insured artworks in free ports

On Sep 1, 2012, The Economist reported on insured art pieces and revealed that in the world’s largest free ports (special warehouses) in Geneva and Zurich, “well over $10 billion-worth of paintings, sculpture, jewels, gold, carpets and other items” are believed to be held. The majority of these are never displayed.

Several facts in this piece of news prompt the definition of value. Surely, there is a clear manifestation of the correlation of their embedded (auction/exchange) value and insured value. But when they almost entirely escape any exposure to and engagement with the outside world (The Economist noted in the free ports “they can change hands tax-free”), as if maintaining by a stream of insider activities an ecology of value, what happens to their real value? (Is there value from objects looking at objects in a speculative realistic interpretation?) Looking at the other side of the coin, we could ask, what is the real value of public perception of art pieces that are exhibited publicly in the name of public goods?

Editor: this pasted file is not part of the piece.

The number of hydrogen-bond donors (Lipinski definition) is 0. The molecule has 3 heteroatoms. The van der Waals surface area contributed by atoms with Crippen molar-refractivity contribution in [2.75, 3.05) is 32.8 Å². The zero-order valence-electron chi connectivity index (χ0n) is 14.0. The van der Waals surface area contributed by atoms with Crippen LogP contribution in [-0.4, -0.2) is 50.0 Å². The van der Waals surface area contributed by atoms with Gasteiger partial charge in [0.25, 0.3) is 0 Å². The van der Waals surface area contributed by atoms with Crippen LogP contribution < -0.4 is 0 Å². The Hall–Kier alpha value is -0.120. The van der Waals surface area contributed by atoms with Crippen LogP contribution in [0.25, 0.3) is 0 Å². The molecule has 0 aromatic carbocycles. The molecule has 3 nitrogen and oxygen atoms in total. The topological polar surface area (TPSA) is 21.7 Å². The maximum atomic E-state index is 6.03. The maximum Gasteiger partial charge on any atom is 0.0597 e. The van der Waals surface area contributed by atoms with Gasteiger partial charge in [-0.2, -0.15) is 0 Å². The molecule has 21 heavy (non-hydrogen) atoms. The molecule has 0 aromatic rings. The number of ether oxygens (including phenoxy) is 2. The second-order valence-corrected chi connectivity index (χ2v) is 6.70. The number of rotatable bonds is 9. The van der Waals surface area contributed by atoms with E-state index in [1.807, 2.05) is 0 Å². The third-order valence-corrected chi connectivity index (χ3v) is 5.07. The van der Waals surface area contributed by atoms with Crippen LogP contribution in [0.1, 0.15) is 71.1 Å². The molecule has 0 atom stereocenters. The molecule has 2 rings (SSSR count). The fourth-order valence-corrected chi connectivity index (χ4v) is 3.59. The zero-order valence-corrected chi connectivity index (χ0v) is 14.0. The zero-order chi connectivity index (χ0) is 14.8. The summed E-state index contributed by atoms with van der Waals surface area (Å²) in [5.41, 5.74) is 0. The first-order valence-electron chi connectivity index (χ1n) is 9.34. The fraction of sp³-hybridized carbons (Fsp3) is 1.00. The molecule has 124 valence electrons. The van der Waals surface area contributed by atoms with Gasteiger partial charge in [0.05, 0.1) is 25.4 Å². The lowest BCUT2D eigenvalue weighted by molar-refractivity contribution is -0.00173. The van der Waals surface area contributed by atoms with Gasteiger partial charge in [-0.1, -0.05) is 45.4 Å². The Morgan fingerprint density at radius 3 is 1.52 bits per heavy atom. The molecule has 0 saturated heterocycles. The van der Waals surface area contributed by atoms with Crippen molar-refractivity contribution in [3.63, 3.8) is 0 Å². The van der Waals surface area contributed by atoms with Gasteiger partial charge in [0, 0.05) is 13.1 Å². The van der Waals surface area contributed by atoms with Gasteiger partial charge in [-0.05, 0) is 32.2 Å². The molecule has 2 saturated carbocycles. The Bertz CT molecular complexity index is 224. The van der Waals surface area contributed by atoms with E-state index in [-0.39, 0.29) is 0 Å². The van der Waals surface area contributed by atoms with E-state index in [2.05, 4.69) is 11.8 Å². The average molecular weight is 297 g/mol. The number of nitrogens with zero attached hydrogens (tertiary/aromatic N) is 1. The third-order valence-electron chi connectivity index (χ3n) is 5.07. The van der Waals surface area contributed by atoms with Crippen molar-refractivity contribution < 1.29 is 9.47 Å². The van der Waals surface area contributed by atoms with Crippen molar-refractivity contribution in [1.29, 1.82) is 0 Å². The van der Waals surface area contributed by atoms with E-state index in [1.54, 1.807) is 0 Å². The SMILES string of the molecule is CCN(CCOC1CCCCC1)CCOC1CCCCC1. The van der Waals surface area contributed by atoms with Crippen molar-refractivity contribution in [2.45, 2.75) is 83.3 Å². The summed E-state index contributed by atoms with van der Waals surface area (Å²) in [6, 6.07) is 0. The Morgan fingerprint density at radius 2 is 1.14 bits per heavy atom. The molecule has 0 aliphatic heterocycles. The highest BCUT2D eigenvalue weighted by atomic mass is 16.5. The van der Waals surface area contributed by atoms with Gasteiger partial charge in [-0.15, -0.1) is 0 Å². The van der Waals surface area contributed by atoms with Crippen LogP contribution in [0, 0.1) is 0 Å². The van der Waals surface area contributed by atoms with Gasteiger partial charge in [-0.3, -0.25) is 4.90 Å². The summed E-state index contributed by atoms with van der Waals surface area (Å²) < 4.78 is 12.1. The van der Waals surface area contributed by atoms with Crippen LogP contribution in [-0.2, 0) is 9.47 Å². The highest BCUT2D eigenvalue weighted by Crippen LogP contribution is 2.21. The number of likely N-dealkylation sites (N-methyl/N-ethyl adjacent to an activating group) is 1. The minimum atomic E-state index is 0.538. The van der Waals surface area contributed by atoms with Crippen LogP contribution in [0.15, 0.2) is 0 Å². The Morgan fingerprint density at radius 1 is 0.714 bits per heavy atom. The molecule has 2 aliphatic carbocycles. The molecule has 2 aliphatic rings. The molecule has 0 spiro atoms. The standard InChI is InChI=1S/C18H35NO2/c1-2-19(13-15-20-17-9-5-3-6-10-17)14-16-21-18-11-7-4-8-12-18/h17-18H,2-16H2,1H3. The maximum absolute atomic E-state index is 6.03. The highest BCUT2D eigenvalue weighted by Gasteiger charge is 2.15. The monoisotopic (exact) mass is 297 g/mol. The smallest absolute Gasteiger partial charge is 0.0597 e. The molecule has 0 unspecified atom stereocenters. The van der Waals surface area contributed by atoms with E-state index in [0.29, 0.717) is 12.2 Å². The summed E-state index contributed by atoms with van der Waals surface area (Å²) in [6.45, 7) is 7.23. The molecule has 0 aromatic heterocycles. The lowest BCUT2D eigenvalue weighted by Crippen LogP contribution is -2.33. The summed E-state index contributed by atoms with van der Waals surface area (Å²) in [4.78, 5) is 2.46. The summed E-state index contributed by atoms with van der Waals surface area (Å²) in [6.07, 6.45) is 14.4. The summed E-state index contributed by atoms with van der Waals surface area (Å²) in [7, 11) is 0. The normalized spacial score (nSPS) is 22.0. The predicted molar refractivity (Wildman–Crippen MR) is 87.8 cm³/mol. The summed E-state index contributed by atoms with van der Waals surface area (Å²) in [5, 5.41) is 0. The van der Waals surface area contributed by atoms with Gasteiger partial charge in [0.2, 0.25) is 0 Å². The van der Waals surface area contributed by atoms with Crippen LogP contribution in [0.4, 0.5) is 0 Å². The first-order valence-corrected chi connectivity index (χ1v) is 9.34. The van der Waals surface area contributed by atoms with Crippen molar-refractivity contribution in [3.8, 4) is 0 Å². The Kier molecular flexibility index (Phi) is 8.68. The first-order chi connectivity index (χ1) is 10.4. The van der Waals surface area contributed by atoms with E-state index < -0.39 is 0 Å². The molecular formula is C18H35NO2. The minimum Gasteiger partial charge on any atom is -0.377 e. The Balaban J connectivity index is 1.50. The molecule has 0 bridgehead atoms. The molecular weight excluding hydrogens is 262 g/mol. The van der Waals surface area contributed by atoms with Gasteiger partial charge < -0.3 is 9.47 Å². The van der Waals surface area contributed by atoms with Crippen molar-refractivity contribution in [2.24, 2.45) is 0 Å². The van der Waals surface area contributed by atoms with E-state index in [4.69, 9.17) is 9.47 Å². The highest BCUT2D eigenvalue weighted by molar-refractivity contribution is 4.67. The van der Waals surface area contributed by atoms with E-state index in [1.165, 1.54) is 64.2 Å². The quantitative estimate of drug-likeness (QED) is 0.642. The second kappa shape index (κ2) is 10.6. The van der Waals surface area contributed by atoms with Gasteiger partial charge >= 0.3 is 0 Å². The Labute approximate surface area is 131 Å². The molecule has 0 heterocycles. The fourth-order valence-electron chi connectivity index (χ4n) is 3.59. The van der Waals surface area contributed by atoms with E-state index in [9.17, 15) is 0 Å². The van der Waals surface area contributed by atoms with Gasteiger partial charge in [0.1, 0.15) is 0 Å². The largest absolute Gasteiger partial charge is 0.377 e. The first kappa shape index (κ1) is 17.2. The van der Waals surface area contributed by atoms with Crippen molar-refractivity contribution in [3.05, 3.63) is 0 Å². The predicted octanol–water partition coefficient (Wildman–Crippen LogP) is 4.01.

Disclaimer: the blog entries under “Research Updates” are findings and thoughts around the theme of art and insurances, they do not necessarily reflect the views of 5urich.

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